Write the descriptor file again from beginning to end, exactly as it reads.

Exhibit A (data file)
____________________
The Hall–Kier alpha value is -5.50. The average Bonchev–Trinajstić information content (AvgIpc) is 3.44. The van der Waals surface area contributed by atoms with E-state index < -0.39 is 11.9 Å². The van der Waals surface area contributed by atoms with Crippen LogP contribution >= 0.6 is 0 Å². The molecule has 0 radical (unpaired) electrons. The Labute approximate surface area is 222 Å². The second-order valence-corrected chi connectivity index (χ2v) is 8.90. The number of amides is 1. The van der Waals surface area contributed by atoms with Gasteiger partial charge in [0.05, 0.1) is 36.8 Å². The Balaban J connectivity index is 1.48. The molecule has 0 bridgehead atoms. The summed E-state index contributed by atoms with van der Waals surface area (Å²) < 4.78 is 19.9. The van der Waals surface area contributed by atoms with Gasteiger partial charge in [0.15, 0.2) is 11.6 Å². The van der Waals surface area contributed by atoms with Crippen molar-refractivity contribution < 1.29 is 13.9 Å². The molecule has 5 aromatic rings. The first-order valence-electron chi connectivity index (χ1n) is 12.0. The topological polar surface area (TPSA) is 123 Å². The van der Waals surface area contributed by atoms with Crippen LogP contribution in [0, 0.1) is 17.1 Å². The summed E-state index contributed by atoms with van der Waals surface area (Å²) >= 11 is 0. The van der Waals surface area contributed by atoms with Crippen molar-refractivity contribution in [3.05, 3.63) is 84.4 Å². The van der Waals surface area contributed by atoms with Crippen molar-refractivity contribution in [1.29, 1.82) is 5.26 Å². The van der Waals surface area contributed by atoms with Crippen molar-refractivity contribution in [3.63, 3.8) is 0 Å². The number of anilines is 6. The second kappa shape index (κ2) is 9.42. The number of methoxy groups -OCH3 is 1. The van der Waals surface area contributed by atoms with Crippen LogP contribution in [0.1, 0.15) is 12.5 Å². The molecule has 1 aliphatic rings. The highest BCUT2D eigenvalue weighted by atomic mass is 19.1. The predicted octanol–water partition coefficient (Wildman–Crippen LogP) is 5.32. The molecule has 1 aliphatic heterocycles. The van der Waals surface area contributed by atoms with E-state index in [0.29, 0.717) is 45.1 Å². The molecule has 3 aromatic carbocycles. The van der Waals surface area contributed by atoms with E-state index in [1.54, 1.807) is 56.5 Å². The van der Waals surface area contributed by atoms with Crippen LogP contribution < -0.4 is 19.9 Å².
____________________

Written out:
The Hall–Kier alpha value is -5.50. The average Bonchev–Trinajstić information content (AvgIpc) is 3.44. The van der Waals surface area contributed by atoms with E-state index < -0.39 is 11.9 Å². The van der Waals surface area contributed by atoms with Crippen LogP contribution >= 0.6 is 0 Å². The molecule has 0 radical (unpaired) electrons. The Labute approximate surface area is 222 Å². The second-order valence-corrected chi connectivity index (χ2v) is 8.90. The number of amides is 1. The van der Waals surface area contributed by atoms with Gasteiger partial charge in [0.05, 0.1) is 36.8 Å². The Balaban J connectivity index is 1.48. The molecule has 0 bridgehead atoms. The summed E-state index contributed by atoms with van der Waals surface area (Å²) < 4.78 is 19.9. The van der Waals surface area contributed by atoms with Gasteiger partial charge in [0.15, 0.2) is 11.6 Å². The van der Waals surface area contributed by atoms with Crippen molar-refractivity contribution < 1.29 is 13.9 Å². The molecule has 5 aromatic rings. The first-order valence-electron chi connectivity index (χ1n) is 12.0. The topological polar surface area (TPSA) is 123 Å². The van der Waals surface area contributed by atoms with Crippen LogP contribution in [0, 0.1) is 17.1 Å². The summed E-state index contributed by atoms with van der Waals surface area (Å²) >= 11 is 0. The van der Waals surface area contributed by atoms with Crippen molar-refractivity contribution in [3.05, 3.63) is 84.4 Å². The van der Waals surface area contributed by atoms with Crippen molar-refractivity contribution in [1.29, 1.82) is 5.26 Å². The van der Waals surface area contributed by atoms with Crippen molar-refractivity contribution in [3.63, 3.8) is 0 Å². The number of anilines is 6. The second kappa shape index (κ2) is 9.42. The number of methoxy groups -OCH3 is 1. The van der Waals surface area contributed by atoms with Crippen LogP contribution in [0.1, 0.15) is 12.5 Å². The molecule has 1 aliphatic rings. The highest BCUT2D eigenvalue weighted by atomic mass is 19.1. The predicted octanol–water partition coefficient (Wildman–Crippen LogP) is 5.32. The molecule has 1 aliphatic heterocycles. The van der Waals surface area contributed by atoms with E-state index in [0.29, 0.717) is 45.1 Å². The molecule has 3 aromatic carbocycles. The van der Waals surface area contributed by atoms with E-state index in [1.54, 1.807) is 56.5 Å². The van der Waals surface area contributed by atoms with Crippen LogP contribution < -0.4 is 19.9 Å².